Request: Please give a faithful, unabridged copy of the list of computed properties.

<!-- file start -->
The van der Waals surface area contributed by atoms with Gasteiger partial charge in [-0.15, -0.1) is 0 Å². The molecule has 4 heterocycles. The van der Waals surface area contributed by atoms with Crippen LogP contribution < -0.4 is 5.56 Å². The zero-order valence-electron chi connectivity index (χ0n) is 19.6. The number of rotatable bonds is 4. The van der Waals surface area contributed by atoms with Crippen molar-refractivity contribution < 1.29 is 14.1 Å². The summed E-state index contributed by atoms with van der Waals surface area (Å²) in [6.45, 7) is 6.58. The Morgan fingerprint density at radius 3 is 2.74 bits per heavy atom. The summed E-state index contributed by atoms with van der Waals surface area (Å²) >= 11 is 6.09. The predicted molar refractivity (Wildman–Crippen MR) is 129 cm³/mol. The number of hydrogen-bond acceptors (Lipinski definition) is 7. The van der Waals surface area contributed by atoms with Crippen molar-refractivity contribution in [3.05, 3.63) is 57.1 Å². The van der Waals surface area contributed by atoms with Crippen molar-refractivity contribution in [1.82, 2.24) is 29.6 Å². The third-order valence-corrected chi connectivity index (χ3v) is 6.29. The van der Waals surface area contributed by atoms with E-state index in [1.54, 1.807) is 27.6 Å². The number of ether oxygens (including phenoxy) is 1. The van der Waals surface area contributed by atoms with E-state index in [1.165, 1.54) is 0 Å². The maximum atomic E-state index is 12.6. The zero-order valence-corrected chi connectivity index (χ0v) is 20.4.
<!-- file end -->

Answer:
The van der Waals surface area contributed by atoms with Gasteiger partial charge in [-0.15, -0.1) is 0 Å². The molecule has 4 heterocycles. The van der Waals surface area contributed by atoms with Crippen LogP contribution < -0.4 is 5.56 Å². The zero-order valence-electron chi connectivity index (χ0n) is 19.6. The number of rotatable bonds is 4. The van der Waals surface area contributed by atoms with Crippen molar-refractivity contribution < 1.29 is 14.1 Å². The summed E-state index contributed by atoms with van der Waals surface area (Å²) in [6.45, 7) is 6.58. The Morgan fingerprint density at radius 3 is 2.74 bits per heavy atom. The summed E-state index contributed by atoms with van der Waals surface area (Å²) >= 11 is 6.09. The predicted molar refractivity (Wildman–Crippen MR) is 129 cm³/mol. The number of hydrogen-bond acceptors (Lipinski definition) is 7. The van der Waals surface area contributed by atoms with Crippen molar-refractivity contribution in [3.05, 3.63) is 57.1 Å². The van der Waals surface area contributed by atoms with Crippen molar-refractivity contribution in [1.82, 2.24) is 29.6 Å². The third-order valence-corrected chi connectivity index (χ3v) is 6.29. The van der Waals surface area contributed by atoms with E-state index in [1.54, 1.807) is 27.6 Å². The number of ether oxygens (including phenoxy) is 1. The van der Waals surface area contributed by atoms with E-state index in [1.165, 1.54) is 0 Å². The maximum atomic E-state index is 12.6. The zero-order valence-corrected chi connectivity index (χ0v) is 20.4.